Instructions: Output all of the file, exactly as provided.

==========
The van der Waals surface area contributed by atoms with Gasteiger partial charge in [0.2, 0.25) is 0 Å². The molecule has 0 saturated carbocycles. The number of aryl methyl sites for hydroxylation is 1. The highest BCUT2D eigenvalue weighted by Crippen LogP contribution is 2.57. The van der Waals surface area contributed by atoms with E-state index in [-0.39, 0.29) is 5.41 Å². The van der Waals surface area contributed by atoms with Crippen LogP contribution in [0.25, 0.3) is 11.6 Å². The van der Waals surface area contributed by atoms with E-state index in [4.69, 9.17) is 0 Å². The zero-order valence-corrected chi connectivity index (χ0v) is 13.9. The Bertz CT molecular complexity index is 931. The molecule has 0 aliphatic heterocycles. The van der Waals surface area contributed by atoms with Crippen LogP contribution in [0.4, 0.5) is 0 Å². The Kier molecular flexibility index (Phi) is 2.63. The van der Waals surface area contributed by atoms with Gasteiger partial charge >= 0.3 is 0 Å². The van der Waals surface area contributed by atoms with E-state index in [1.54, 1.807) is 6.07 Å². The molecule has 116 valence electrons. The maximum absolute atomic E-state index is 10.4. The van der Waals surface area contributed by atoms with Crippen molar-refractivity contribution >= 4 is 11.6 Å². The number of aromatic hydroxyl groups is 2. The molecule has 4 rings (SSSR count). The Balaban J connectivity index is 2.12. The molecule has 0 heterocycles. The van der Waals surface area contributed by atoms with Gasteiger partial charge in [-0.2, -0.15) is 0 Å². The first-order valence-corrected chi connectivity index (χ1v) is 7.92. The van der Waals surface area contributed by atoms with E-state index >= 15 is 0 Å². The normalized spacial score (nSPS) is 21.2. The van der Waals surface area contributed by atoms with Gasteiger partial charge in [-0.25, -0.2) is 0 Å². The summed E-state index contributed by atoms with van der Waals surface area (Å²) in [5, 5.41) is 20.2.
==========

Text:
The van der Waals surface area contributed by atoms with Gasteiger partial charge in [0.2, 0.25) is 0 Å². The molecule has 0 saturated carbocycles. The number of aryl methyl sites for hydroxylation is 1. The highest BCUT2D eigenvalue weighted by Crippen LogP contribution is 2.57. The van der Waals surface area contributed by atoms with E-state index in [-0.39, 0.29) is 5.41 Å². The van der Waals surface area contributed by atoms with Crippen LogP contribution in [0.25, 0.3) is 11.6 Å². The van der Waals surface area contributed by atoms with E-state index in [4.69, 9.17) is 0 Å². The zero-order valence-corrected chi connectivity index (χ0v) is 13.9. The Bertz CT molecular complexity index is 931. The molecule has 0 aliphatic heterocycles. The van der Waals surface area contributed by atoms with Crippen LogP contribution in [0.4, 0.5) is 0 Å². The Kier molecular flexibility index (Phi) is 2.63. The van der Waals surface area contributed by atoms with Gasteiger partial charge >= 0.3 is 0 Å². The van der Waals surface area contributed by atoms with E-state index in [1.54, 1.807) is 6.07 Å². The molecule has 116 valence electrons. The maximum absolute atomic E-state index is 10.4. The van der Waals surface area contributed by atoms with Crippen molar-refractivity contribution >= 4 is 11.6 Å². The number of aromatic hydroxyl groups is 2. The molecule has 4 rings (SSSR count). The Balaban J connectivity index is 2.12. The molecule has 0 heterocycles. The van der Waals surface area contributed by atoms with Gasteiger partial charge in [-0.2, -0.15) is 0 Å². The first-order valence-corrected chi connectivity index (χ1v) is 7.92. The van der Waals surface area contributed by atoms with E-state index >= 15 is 0 Å². The normalized spacial score (nSPS) is 21.2. The van der Waals surface area contributed by atoms with Gasteiger partial charge in [-0.25, -0.2) is 0 Å². The summed E-state index contributed by atoms with van der Waals surface area (Å²) in [5, 5.41) is 20.2.